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How to create your own custom widget for Android

The freedom that Android provides to its users is something you don’t get with any other operating system. Widgets have also been a characteristic of Android for a long time, before Apple went ahead and integrated them into iOS 8. Usually applications will come with pre-made ones or multiple widgets that you can drag and drop onto your home screen to have quick access to the app’s contents. What if you create and design your own widget? Like many tweaks to your Android smartphone, this process also requires an application, this one is called Zooper Widget.

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Create your own widget with Zooper Widget. © AndroidPIT

From the makers of Themer, Zooper Widget comes in a free version, as well as a pro variant with more customization options for the price of 2.49 USD. I gave the app a try with my Nexus 5, but it supports any smartphone or tablet running Android 3.2 or later.

Zooper Widget Install on Google Play

After installing the app, you must first choose a widget size, and drag it to your home screen. There are many widget sizes to choose between, from 1x1 to 4x4 icon spaces. After this is done, you can adjust the widget layout to add content which is split up into various module types, like text, bitmap icons, progress bars, your own images etc.

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The sky's the limit for the size of widget you can have, and you can also drag the edges to manually change the sizes later. © AndroidPIT

The content which you can add can be time, date, battery, calendar, astronomy, locality, network, system and weather. You can also add your own text manually. Once you have chosen the content, its size, color, font and other factors can be tweaked. There are many different settings options, so it does take a bit of time to get familiar with the entire layout of the application. 

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 Whether you choose a pre-made setup or make everything from scratch, there's ton of options. © AndroidPIT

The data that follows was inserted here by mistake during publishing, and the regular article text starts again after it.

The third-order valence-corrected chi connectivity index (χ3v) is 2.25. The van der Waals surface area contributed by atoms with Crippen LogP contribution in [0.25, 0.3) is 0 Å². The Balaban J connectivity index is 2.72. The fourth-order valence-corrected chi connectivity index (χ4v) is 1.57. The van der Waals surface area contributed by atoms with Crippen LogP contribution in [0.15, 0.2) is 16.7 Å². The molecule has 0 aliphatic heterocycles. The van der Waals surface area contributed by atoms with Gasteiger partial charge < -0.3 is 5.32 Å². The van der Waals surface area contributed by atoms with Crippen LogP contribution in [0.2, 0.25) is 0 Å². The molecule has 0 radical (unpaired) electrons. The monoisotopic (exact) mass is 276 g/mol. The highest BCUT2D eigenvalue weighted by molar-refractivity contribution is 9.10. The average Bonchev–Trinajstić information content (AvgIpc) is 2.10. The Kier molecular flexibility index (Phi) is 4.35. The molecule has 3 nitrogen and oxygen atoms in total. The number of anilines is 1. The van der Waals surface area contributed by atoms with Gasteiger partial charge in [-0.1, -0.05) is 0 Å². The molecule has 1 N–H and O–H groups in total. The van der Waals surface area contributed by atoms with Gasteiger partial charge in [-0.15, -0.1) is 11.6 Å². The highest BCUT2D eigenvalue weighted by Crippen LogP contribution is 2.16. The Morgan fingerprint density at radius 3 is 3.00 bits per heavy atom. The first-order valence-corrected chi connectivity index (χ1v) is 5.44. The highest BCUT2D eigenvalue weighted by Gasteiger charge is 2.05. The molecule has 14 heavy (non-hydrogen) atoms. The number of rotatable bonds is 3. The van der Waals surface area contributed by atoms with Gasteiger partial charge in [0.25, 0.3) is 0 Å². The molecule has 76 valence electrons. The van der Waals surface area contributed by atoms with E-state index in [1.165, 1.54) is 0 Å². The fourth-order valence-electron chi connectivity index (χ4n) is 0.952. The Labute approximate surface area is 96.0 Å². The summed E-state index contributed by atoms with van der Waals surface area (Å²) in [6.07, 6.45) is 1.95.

Not only are there different types of content and modules to be added, there are tons of sub-categories of customization so you can customize every last detail out of your widget. There are also some other global preferences, like the choice of a transparent background, the refresh intervals for information like weather, celsius or fahrenheit, which weather provider, geocoding, landscape mode, etc.

Here is the list of some of the things you can have:

  • Full Math expressions supported (like Star Trek stardate)
  • Battery info
  • World clock (multiple time zones)
  • Weather for current or multiple locations
  • Up to 5 days forecast (multiple providers: Open Weather Map, YR.NO) 
  • Calendar info
  • System info (uptime, alarms, SD card space)
  • Network info (WiFi, networks etc)
  • Network traffic data stats for various time frames
  • Missed calls, unread SMS, unread GMail (more than one account and label)
  • Sunrise, Sunset and Astrological Nautical or Civil twilight
  • Moon Rise, Set and Illumination percentage
  • Completely dynamic and customizable TTF and PNG icon sets
  • Static Bitmaps (PNG with alpha and JPG)
  • Progress Bars customizable with any numeric variable such as min/max and value
  • Tasker integration
  • Jelly Bean lock screen support
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To get started, you need to choose layout settings, and from there you can add various modules (text, images, icons , graphics, etc) and change every tiny detail, such as the font. Also, Zooper Widget has the official Android KitKat font Roboto, so your widget will match your UI if you are running this version of Android. © AndroidPIT

It took me quite a bit of time to fiddling around with the adjustment and positioning of each part of my widget, and I think with practice I will be able to come up with a better design. The cool thing about this app is that you need absolutely no programming skills, just an idea and a bit of patience.

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The number of settings options is extensive, and include interval rates, weather networks source, colors for fonts and backgrounds etc. © AndroidPIT

I experimented with different colors, my own images, the time, data, weather in various formats such as series (like decreasing battery percentages, the time and the days of the week), or icons of the weather with the temperature and date in normal text form. If you are having some issues finding good ideas or designs, there are a bunch of templates available at the XDA developer forum.

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A lot of tweaking can be done, but it is hard to make a really good one on your first shot, especially if you don't know exactly what you want. I'm sure you can make a very cool looking widget, and probably better than my finished results. The one on the right is probably my best creation. © AndroidPIT

If you happen to make your own Zooper widget, share it with us in our show us your home screen thread! Did you give this a try?

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